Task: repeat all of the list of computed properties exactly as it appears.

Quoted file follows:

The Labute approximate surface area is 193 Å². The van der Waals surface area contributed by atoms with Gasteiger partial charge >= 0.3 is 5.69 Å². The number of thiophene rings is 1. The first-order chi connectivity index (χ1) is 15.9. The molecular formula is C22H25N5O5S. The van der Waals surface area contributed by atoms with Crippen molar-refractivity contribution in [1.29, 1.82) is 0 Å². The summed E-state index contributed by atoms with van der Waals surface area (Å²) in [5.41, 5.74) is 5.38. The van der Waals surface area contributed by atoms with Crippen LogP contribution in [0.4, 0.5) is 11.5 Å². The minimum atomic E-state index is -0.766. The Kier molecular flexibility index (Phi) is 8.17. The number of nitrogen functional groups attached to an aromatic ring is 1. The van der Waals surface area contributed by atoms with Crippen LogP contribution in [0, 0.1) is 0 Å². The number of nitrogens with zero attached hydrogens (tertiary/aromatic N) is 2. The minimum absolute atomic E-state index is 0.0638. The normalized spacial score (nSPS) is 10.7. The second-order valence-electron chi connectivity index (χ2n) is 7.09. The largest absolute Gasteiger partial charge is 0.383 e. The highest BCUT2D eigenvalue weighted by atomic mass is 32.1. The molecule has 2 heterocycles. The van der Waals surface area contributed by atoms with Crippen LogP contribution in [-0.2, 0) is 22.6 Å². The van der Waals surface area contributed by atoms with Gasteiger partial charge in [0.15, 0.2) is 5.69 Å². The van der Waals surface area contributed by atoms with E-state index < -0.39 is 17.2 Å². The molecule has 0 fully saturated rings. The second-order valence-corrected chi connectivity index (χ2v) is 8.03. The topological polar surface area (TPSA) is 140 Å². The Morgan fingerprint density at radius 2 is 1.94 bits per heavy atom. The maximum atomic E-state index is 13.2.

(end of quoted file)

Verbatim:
The Labute approximate surface area is 193 Å². The van der Waals surface area contributed by atoms with Gasteiger partial charge >= 0.3 is 5.69 Å². The number of thiophene rings is 1. The first-order chi connectivity index (χ1) is 15.9. The molecular formula is C22H25N5O5S. The van der Waals surface area contributed by atoms with Crippen molar-refractivity contribution in [1.29, 1.82) is 0 Å². The summed E-state index contributed by atoms with van der Waals surface area (Å²) in [5.41, 5.74) is 5.38. The van der Waals surface area contributed by atoms with Crippen LogP contribution in [0.4, 0.5) is 11.5 Å². The minimum atomic E-state index is -0.766. The Kier molecular flexibility index (Phi) is 8.17. The number of nitrogen functional groups attached to an aromatic ring is 1. The van der Waals surface area contributed by atoms with Crippen LogP contribution in [0, 0.1) is 0 Å². The number of nitrogens with zero attached hydrogens (tertiary/aromatic N) is 2. The minimum absolute atomic E-state index is 0.0638. The normalized spacial score (nSPS) is 10.7. The second-order valence-electron chi connectivity index (χ2n) is 7.09. The largest absolute Gasteiger partial charge is 0.383 e. The highest BCUT2D eigenvalue weighted by atomic mass is 32.1. The molecule has 2 heterocycles. The van der Waals surface area contributed by atoms with Crippen LogP contribution in [-0.2, 0) is 22.6 Å². The van der Waals surface area contributed by atoms with Gasteiger partial charge in [0.15, 0.2) is 5.69 Å². The van der Waals surface area contributed by atoms with E-state index < -0.39 is 17.2 Å². The molecule has 0 fully saturated rings. The second-order valence-corrected chi connectivity index (χ2v) is 8.03. The topological polar surface area (TPSA) is 140 Å². The Morgan fingerprint density at radius 2 is 1.94 bits per heavy atom. The maximum atomic E-state index is 13.2.